Employment Laws (UK)?
Can you be 'let go' because of a high record of absence whether they were covered by a sick note or unauthorised?
Thanks in advance for answers
- photogLv 71 decade agoFavorite Answer
Yes you can. Employers want people who will be at work not of sick or something else.
- callumiain2000Lv 51 decade ago
The employer should be able to demonstrate that the dismissal is fair and, in practice, many HR departments use something called the Bradford Factor which is an imperfect but acceptable way of monitoring absence.
Up until this year, there was a rigid requirement for employers to follow a statutory procedure with failure to do so rendering the dismissal automatically unfair. The reintroduction in the Employment Act 2008 of 'Polkey' principles holds that failure to follow procedure is no longer automatically unfair dismissal and that an Employment Tribunal may reduce any award by up to 100% if following procedure would have made no difference to the outcome.
One overlooked possibility which might exist is if all of the absences have been caused by a disability - if this is the case, it's a foolhardy employer who would dismiss the employee without demonstrating that all procedures had been followed.
If it's a variety of reasons, though, the employer's decision to dismiss would be easy to justify. In my opinion.
- 1 decade ago
You can be dismissed due to high absences, and it's irrelevant if these are self-certified or certified by a doctor - the former is considered just as genuine, as you have an expectation of trust in your conduct as an employee.
The issue for the employer is whether you are performing the job for which you are being paid, and if the conclusion is no, you can be dismissed for your poor performance.
Any dismissal should be handled through a disciplinary procedure, so the employee will normally be given details of what improvements are necessary before any dismissal is likely.Source(s): Employment law consultants
- mike-from-spainLv 61 decade ago
Alan b is talking crap, it is very difficult for an employer to get rid of people, as they have to go through several stages of warnings etc. They can only dismiss people if they do something illegal or against their contract. If you are off sick and covered by a sick note, then you can't be sacked, they may hold an inquiry when you return to find out why you are always ill, and even send you to a doctor they choose. If you are taking unauthorised days off, then they can warn you, and go through the normal written warnings which could end up with dismissal. Many companies have a maximum number of days you can have off without a doctors note, after this you cannot even self certificate even for a single day.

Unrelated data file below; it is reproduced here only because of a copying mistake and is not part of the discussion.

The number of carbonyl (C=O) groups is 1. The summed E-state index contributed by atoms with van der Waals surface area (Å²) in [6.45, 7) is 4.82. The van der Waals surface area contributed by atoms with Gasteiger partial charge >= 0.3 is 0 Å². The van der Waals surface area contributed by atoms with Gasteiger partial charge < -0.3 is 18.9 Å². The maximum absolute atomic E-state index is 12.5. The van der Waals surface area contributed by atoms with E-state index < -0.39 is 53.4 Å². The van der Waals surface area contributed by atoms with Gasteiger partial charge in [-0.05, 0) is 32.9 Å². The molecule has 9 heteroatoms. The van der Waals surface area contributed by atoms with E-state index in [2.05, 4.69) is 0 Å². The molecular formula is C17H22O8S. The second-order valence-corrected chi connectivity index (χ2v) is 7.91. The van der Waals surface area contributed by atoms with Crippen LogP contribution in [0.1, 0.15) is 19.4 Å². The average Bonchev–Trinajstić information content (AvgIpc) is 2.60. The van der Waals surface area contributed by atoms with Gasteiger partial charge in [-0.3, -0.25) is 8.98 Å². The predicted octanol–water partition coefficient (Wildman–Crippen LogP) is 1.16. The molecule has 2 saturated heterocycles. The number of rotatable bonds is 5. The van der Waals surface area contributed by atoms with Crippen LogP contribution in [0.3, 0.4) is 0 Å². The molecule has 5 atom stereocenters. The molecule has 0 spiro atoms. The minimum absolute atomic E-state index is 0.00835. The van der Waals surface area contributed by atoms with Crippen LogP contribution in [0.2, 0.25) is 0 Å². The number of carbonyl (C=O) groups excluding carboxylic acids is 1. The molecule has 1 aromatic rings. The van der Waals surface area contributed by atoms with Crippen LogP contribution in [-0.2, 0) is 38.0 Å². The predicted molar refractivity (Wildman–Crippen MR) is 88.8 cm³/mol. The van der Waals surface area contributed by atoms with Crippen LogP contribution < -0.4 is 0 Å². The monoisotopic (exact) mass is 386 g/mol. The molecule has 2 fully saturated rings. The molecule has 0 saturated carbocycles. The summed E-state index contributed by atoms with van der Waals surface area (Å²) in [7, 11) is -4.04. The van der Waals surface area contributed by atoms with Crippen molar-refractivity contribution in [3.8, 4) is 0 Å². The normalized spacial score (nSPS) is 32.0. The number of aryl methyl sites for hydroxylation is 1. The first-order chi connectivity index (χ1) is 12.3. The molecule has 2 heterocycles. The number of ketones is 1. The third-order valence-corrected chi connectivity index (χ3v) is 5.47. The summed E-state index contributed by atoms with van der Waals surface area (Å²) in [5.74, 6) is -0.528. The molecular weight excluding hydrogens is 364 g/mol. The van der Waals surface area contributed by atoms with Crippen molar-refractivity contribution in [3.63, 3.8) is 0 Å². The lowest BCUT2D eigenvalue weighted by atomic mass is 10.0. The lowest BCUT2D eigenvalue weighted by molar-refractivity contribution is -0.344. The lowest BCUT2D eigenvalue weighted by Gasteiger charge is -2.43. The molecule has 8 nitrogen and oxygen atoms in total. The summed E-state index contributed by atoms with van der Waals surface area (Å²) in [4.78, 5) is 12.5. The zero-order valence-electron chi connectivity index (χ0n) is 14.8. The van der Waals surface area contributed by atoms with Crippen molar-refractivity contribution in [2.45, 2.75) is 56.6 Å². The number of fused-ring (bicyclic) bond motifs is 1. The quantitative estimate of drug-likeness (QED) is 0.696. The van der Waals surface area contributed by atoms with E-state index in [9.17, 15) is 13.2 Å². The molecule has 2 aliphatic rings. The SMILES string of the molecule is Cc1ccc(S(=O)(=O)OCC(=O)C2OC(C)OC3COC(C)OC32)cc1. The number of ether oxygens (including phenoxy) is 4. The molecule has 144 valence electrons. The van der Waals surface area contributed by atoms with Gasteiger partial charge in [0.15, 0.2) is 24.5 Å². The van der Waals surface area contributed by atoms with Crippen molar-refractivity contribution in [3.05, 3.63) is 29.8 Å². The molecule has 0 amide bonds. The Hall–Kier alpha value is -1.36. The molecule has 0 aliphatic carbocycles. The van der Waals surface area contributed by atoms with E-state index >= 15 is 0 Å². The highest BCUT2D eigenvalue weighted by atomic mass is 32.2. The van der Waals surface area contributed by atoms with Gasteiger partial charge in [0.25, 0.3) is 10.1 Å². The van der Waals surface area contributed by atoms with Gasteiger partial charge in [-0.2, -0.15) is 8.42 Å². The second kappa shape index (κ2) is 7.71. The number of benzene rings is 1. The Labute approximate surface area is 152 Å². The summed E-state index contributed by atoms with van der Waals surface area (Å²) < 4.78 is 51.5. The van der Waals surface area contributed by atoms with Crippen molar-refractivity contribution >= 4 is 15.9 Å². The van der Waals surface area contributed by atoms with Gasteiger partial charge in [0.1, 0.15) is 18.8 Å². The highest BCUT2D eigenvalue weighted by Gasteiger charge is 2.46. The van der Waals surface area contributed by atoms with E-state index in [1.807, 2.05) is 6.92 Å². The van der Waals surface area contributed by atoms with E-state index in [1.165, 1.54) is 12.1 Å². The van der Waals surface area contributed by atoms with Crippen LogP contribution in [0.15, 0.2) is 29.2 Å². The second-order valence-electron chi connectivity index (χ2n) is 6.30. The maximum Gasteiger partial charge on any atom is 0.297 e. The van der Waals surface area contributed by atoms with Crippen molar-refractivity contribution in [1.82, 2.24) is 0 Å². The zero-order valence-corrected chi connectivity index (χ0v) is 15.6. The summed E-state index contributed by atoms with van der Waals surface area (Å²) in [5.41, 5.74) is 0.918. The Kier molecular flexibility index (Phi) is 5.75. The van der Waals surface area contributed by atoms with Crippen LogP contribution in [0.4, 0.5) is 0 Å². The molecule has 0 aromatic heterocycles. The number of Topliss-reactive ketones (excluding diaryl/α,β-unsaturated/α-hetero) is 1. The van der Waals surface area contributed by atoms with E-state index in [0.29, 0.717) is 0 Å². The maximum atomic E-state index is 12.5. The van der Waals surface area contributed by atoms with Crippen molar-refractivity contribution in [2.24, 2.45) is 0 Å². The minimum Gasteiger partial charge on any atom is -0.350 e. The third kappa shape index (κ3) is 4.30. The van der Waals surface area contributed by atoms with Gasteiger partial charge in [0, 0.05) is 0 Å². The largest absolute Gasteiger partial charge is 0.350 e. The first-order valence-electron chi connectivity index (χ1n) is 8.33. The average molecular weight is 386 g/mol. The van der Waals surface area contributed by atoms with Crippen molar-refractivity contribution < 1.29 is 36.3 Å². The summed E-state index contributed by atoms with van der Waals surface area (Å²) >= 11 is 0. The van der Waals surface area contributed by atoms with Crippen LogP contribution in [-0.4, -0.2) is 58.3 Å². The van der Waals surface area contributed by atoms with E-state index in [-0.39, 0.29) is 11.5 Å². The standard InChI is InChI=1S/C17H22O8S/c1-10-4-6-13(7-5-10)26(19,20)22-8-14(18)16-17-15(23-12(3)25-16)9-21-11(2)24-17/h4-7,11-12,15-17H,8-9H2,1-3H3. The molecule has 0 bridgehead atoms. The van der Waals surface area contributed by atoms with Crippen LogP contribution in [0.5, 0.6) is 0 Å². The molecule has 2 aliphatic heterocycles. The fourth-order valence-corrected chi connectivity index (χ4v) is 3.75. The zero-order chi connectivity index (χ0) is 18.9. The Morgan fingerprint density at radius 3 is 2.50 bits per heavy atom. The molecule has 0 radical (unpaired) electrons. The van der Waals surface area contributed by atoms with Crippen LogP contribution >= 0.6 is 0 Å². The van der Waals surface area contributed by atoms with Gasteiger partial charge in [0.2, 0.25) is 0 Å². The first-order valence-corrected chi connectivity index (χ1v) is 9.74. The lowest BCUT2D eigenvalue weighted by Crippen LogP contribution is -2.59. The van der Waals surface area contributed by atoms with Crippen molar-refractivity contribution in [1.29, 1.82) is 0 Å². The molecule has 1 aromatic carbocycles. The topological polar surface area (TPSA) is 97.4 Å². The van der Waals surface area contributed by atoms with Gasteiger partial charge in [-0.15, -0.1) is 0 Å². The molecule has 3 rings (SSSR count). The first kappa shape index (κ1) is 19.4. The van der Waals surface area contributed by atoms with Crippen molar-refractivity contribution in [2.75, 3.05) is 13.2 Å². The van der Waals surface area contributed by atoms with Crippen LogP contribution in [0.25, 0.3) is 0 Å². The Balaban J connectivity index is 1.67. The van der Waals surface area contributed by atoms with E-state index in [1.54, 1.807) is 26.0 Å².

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- 1 decade ago
Alan B and mike-from-spain are both partly right and partly wrong. It is very difficult to dismiss someone due to ill-health, but the answer is yes, it can be done, even if you are covered by a sick note.
The employer would have to show that your ill-health was such that you could not do your job as required. To protect themselves against an unfair dismissal claim, they would also need to "go the extra mile" by taking all reasonable steps to help you manage your medical condition, find out the extent of your illness (this could include obtaining copies of your medical records), offer alternative work if appropriate and generally support you. If, after all this, you are still not capable of doing your job due to your medical condition, this would qualify as a fair reason for dismissal under the head of capability (s98(2)(a) Employment Rights Act 1996).
Alternatively, if your employer believes your condition is not genuine - that is, they think you have lied to them about being ill - this would also be a fair reason for dismissal under the head of conduct (s98(2)(b)). Here the employer will need some evidence: for example they may ask you to undergo a medical examination to detemine whether you are genuinely ill. They could not force you to undergo such an examination, but you are unlikely to have a case against them for unfair dismissal if you refuse without a good reason.
I should add that as well as knowing the theory of this from my legal studies, in my previous career as a manager I have also seen someone dismissed in this way in "real life", so I know it can be done! It took nearly a year of meetings, investigations, offers of alternative employment etc though...Source(s): graduate diploma in law / LPC graduate studying for masters degree in law (employment law specialist)
- champerLv 71 decade ago
Yes. Though normally your employer's disciplinary code would require them to hold a formal interview over your excessive absence first, no-one is required to keep an absentee on the books indefinitely.
- Anonymous1 decade ago
Unfortunately these days there are no employment rights in the UK
Any employer can get rid of you even if there is no reason, and there is nothing you can do about it.
Employers know that it can take 2yrs for a case of unfair dismissal to come before a tribunal.
Any money that you receive in terms of income rom a new job or benefits is deducted from any compensation that you may receive.
All you can really do then is to move on.